Black 3-I

FLINT

Glad to be Back

With a solid-sounding thunk, I dropped the duffel bag onto the table, sending it skittering a few centimeters along the ground with a creak of protest.

With the exception of Sanjay, who’d not even bothered to stick around, and our glorious leader, who was still mysteriously absent, all of the Outliers were assembled, a rare occasion. The last time it’d happened was when Lis had accidentally sent out a group message about an emergency (it turned out she was out of Hot Pockets). Beyond the check-ins that we tried, and failed, to have semi-regularly, it was rare to see more than two or three of the others at one time, and ‘cliques’ of a sort had formed. Lis, George and I tended to hang out, Nat and Shauna had gotten deep into the ‘inseparable’ phase of relationships and hadn’t come out yet, Ivan and Adib had been becoming pretty close recently, Jess was new and still a little bit of an outsider, and nobody liked Sanjay. Except Talie, that is, who seemed to have the ability to get along with anyone and everyone (as if she wasn’t overpowered enough).

(Oh right, before I forget: you're probably a little confused, so it’s probably a good time for a roll call. Sanjay is Foresight; Lis is Ricochet; Shauna is Tide; Jess is Freefall and Nat is Ribbon. Those are the ones you should already know. The others are Stonewall, Vortex, Flatline and Void, real names Adib, Ivan, George and Talie. Don't worry about the superhero names, you'll get it eventually). 

We were standing, leaning or sitting in a staggered half circle around the rickety old table in the center of our base. The old warehouse where Talie had brought us all together for the first time, we’d cleaned it up, repairing the sagging section of roof and propping up the broken pillar. We’d left the maze of cubicles and offices that took up the front of the building dilapidated intentionally, but beyond the locked door that led into the main space, we’d cleaned the floors and brought in some furniture, couches and tables, a few lockers and cupboards, and a single computer that sat at the far end of the room, currently half-shrouded in shadow. The lights didn’t quite extend all the way to the corners of the room; they just created a sphere of illumination in the center. It wasn’t ideal, but considering the minor miracle that was Lis somehow managing to hook us up with power in the first place, no-one was going to complain.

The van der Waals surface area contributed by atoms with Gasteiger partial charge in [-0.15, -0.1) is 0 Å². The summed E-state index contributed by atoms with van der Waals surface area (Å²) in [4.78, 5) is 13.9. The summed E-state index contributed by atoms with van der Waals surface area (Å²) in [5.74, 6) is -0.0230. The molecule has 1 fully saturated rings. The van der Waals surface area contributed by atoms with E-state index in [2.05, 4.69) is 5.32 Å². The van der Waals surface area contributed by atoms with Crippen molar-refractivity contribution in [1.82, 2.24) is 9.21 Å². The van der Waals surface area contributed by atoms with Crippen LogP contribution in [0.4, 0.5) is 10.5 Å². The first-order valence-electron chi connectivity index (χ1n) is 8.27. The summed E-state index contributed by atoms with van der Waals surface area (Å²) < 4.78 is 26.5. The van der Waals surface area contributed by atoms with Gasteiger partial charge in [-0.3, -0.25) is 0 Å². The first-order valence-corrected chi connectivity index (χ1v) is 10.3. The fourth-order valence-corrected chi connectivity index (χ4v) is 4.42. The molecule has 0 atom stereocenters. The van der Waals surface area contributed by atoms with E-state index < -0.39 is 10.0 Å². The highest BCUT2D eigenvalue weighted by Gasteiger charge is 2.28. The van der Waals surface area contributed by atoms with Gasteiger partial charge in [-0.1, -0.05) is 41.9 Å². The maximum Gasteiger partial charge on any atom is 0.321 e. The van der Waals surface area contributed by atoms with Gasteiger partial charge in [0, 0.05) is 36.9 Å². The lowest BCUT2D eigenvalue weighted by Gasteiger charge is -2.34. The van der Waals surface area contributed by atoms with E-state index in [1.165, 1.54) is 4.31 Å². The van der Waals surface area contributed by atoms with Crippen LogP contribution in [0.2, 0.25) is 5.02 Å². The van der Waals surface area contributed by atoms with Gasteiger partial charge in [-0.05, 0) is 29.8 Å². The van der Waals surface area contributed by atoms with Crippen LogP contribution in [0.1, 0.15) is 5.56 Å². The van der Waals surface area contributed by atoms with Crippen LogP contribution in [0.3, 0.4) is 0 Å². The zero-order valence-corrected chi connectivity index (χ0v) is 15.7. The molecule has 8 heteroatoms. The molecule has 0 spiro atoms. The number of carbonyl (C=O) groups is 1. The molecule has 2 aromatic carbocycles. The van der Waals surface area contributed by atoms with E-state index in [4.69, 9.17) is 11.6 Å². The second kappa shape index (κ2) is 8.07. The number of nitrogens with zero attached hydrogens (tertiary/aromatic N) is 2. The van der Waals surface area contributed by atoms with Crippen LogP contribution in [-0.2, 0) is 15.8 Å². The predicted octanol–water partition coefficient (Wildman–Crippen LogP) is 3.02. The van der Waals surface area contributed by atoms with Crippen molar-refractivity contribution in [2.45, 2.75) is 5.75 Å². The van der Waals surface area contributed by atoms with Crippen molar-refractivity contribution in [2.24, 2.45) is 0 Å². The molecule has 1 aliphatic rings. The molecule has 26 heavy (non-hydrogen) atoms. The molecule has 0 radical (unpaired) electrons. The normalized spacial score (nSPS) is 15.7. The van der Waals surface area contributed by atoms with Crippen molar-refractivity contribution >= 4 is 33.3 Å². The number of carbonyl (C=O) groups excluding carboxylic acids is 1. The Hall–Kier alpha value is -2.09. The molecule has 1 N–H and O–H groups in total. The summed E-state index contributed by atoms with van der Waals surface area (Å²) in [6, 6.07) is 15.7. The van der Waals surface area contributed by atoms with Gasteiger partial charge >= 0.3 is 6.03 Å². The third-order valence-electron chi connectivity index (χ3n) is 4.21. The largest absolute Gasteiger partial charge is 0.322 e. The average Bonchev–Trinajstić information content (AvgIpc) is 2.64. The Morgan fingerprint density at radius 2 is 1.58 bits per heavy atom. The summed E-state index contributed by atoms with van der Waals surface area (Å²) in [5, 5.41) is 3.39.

With a grunt of effort, I hauled myself up onto the table, ignoring the protests from both the table, and my ribs where I’d taken the hit earlier. I made a note to follow up on that, just in case, but I’d had broken ribs before, and I was confident this wasn’t that.

“So,” I said, overly casual as I stuck my hands in my pockets, “I think that went okay.”

A chorus of boos sounded out from the group. Someone threw a shoe at my head. I caught it and lobbed it back, narrowly missing Lis’s head. 

"You fuckin' asshole, you don't get to jump in at the end and talk about it like you were there!" That was Nat.

“Fine, fine,” I chuckled as I raised my hands, “that was good, you guys. That was really good. I know I didn't approve, and I still don't, but the Cabal got their collective asses kicked, and I can get behind that. Plus a little bit of the opposite,” I said to Nat, who was sitting with Shauna on the couch. Thanks to her ‘fight’ with Strongarm, she looked like she’d decided to become a walking tribute to abstract art. Right now, her skin just looked a bit mottled, but there were hints of purple and blue under the yellow, and I was willing to bet that by tomorrow (or possibly later today, I hadn’t checked a clock since we’d gotten back) she was going to look like a Jackson Pollock original.

She scowled through a face full of piercings and flipped me off with her free hand. “I’ll kick your ass from here, Flint.”

“You’ll try,” I said with a grin.

“Bring it, fuckwad,” she said as she started to rise from her seat. She wasn’t in her costume any more, but her scarf snaked out from around her neck and into her hands, seemingly of its own volition. Before she could get up fully, though, Shauna stuck her arm out across her body.